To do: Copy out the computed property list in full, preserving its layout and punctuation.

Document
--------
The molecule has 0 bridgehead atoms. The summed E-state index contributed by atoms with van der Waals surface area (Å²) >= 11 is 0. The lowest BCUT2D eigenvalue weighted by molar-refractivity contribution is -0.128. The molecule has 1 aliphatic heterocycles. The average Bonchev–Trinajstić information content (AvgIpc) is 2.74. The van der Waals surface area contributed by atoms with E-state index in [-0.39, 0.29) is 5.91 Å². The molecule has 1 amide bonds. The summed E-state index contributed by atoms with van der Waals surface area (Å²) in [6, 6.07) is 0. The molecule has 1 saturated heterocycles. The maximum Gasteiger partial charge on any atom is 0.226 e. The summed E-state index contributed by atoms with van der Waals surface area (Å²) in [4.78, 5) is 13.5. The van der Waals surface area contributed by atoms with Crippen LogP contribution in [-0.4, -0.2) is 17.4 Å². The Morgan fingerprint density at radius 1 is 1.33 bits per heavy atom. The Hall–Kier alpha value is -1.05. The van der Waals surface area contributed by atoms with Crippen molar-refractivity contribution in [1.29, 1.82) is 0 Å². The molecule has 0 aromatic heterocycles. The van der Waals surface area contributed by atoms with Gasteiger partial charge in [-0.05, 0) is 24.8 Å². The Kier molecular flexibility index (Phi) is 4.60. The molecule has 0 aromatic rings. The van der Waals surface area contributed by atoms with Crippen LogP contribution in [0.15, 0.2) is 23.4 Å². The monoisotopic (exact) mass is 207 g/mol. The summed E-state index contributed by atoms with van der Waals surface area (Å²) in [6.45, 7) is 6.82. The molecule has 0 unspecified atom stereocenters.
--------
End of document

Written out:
The molecule has 0 bridgehead atoms. The summed E-state index contributed by atoms with van der Waals surface area (Å²) >= 11 is 0. The lowest BCUT2D eigenvalue weighted by molar-refractivity contribution is -0.128. The molecule has 1 aliphatic heterocycles. The average Bonchev–Trinajstić information content (AvgIpc) is 2.74. The van der Waals surface area contributed by atoms with E-state index in [-0.39, 0.29) is 5.91 Å². The molecule has 1 amide bonds. The summed E-state index contributed by atoms with van der Waals surface area (Å²) in [6, 6.07) is 0. The molecule has 1 saturated heterocycles. The maximum Gasteiger partial charge on any atom is 0.226 e. The summed E-state index contributed by atoms with van der Waals surface area (Å²) in [4.78, 5) is 13.5. The van der Waals surface area contributed by atoms with Crippen LogP contribution in [-0.4, -0.2) is 17.4 Å². The Morgan fingerprint density at radius 1 is 1.33 bits per heavy atom. The Hall–Kier alpha value is -1.05. The van der Waals surface area contributed by atoms with Crippen molar-refractivity contribution in [1.29, 1.82) is 0 Å². The molecule has 0 aromatic heterocycles. The van der Waals surface area contributed by atoms with Gasteiger partial charge in [-0.05, 0) is 24.8 Å². The Kier molecular flexibility index (Phi) is 4.60. The molecule has 0 aromatic rings. The van der Waals surface area contributed by atoms with Crippen LogP contribution in [0.15, 0.2) is 23.4 Å². The monoisotopic (exact) mass is 207 g/mol. The summed E-state index contributed by atoms with van der Waals surface area (Å²) in [6.45, 7) is 6.82. The molecule has 0 unspecified atom stereocenters.